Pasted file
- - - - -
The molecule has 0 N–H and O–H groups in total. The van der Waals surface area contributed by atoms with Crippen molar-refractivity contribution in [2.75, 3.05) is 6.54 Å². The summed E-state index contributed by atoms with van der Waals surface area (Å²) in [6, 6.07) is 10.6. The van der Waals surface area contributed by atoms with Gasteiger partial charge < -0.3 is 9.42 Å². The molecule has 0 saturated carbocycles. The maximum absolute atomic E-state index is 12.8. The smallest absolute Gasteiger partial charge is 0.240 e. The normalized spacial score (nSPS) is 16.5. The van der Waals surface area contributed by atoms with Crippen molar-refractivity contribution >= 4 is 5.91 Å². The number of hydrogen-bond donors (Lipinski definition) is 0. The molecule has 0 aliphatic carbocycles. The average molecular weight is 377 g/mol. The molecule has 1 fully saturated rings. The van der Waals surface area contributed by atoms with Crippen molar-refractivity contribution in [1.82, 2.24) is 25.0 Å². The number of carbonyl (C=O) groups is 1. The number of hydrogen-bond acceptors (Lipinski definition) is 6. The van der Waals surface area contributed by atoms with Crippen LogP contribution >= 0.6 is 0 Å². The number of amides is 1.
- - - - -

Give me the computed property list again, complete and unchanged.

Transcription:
The molecule has 0 N–H and O–H groups in total. The van der Waals surface area contributed by atoms with Crippen molar-refractivity contribution in [2.75, 3.05) is 6.54 Å². The summed E-state index contributed by atoms with van der Waals surface area (Å²) in [6, 6.07) is 10.6. The van der Waals surface area contributed by atoms with Gasteiger partial charge < -0.3 is 9.42 Å². The molecule has 0 saturated carbocycles. The maximum absolute atomic E-state index is 12.8. The smallest absolute Gasteiger partial charge is 0.240 e. The normalized spacial score (nSPS) is 16.5. The van der Waals surface area contributed by atoms with Crippen molar-refractivity contribution >= 4 is 5.91 Å². The number of hydrogen-bond donors (Lipinski definition) is 0. The molecule has 0 aliphatic carbocycles. The average molecular weight is 377 g/mol. The molecule has 1 fully saturated rings. The van der Waals surface area contributed by atoms with Crippen molar-refractivity contribution in [1.82, 2.24) is 25.0 Å². The number of carbonyl (C=O) groups is 1. The number of hydrogen-bond acceptors (Lipinski definition) is 6. The van der Waals surface area contributed by atoms with Crippen LogP contribution >= 0.6 is 0 Å². The number of amides is 1.